Top Bioethics News Stories of 2013: Technology


In our last commentary, I highlighted the top six bioethics news stories of 2013, in the area of public policy. This week, we’ll focus on the top six in technology. I’m going to give you a thinking challenge. At least one of these stories has less-than-obvious ethical issues. Which one is it? I’ll tell you at the end.

#1. In April, President Obama announced the $100 million BRAIN Initiative. The goal is to map the human brain, so we can better understand how it works, and, perhaps, gain insights into mental illness.[1]          

#2. In May, the DSM-5 manual was released. It’s called the ‘bible’ of the psychiatric field. Along with including people who have slipped through the cracks of mental health care in the past, the manual added several new categories of mental illness, including things like caffeine addiction and unresolved grief.[2]

#3. A research team in Oregon announced in May that they had successfully cloned embryonic stem cells tailored to match the patient. They used egg cells from paid donors, as well as fetal skin cells.[3] Within a few weeks, the paper was shown to have some minor, though controversial, errors.[4]         

#4. Just a few months later, researchers in Israel announced the creation of induced pluripotent stem cells with nearly 100% efficiency. This could rapidly speed development of new therapies, without creating or destroying any human embryos.[5]     

#5. In July, we learned about two studies highlighting a possible breakthrough in gene therapy. Several children who were born with serious immune disease recovered their ability to walk and talk after their DNA was corrected. And, the gene therapy boosted their immune system as well.[6]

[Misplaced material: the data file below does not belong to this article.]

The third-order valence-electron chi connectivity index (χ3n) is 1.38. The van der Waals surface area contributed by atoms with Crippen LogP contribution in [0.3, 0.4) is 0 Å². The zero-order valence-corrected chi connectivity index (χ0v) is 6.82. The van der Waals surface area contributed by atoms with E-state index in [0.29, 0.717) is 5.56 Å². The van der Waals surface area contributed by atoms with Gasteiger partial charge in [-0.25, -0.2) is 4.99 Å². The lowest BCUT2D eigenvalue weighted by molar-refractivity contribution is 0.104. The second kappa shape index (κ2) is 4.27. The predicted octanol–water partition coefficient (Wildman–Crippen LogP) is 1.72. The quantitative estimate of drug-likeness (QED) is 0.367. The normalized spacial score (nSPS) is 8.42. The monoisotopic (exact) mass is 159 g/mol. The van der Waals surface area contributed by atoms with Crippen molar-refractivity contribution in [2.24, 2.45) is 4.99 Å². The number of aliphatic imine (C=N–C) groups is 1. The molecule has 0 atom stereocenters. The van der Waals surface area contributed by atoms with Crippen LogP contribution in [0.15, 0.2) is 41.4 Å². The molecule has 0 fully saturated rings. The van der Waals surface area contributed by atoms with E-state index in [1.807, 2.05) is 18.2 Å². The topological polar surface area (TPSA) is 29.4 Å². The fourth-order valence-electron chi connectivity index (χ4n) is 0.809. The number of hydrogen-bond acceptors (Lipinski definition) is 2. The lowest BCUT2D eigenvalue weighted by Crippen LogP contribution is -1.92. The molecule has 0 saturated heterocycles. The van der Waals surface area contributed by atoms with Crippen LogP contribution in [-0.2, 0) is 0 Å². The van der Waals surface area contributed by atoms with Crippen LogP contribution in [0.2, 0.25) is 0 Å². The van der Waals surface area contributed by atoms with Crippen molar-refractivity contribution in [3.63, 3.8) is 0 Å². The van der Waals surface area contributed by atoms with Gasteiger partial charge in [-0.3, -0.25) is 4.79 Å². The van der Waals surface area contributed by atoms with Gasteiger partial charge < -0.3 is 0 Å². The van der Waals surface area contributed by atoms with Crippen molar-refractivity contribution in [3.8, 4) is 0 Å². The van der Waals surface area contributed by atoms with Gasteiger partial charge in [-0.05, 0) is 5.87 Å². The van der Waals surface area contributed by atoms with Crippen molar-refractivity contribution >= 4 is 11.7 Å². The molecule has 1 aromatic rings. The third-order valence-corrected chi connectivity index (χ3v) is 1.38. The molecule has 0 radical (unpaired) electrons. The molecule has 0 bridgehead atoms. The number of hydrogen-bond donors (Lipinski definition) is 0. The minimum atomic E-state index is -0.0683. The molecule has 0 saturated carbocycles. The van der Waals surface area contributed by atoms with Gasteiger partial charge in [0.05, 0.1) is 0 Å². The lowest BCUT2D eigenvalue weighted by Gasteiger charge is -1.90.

#6. Finally, you may remember the case of Sarah Murnaghan, a 10-year-old girl who successfully fought to be added to the adult waiting list for a lung transplant, and an exception was added to the transplant guidelines. Sarah’s first lung transplant failed, and she received a second one.[7]

Several of these stories relate positive breakthroughs.

So which one has hidden dangers?  It’s a close call, but I chose the revisions to the DSM-5 manual. It accelerates the trend of classifying more and more normal human behavior and experiences as mental illness. This invites all of us to see life as full of problems that medicine can fix.

Meanwhile, conditions that used to be considered mental illness, and some that once were considered criminal, have been removed from the manual.  What used to be called evil is now ‘normal.’ What we know to be normal is now categorized as a disease. Biblical wisdom and discernment is called for, in order to tell the difference. Don’t count on a psychiatric manual for that. And don’t look to medicine to cure the effects of sin.

[1] Alison Abbott, “Neuroscience: Solving the Brain,” Nature, July 17, 2013.

[2] David Adam, “Mental Health: On the Spectrum,” Nature, April 24, 2013. Christine S. Moyer, “DSM-5 finally debuts, markedly changed from earlier editions,” American Medical News, June 3, 2013.

[3] David Cyranoski, “Human Stem Cells Created by Cloning,” Nature, May 15, 2013.

[4] David Cyranoski and Erika Check Hayden, “Stem-Cell Cloner Acknowledges Errors in Groundbreaking Paper,” Nature, May 23, 2013.

[5] Monya Baker, “Stem Cells Made with Near-Perfect Efficiency,” Nature, September 18, 2013.

[6] James Gallagher, “Gene Therapy Trial ‘Cures’ Children,” BBC News, July 11, 2013.

[7] “Judge Moves Sarah Murnaghan onto Adult Lung List,” BBC News, June 6, 2013. Sidney Lupkin, “Sarah Murnaghan Had Two Lung Transplants, One Failed,” ABC News, June 28, 2013.


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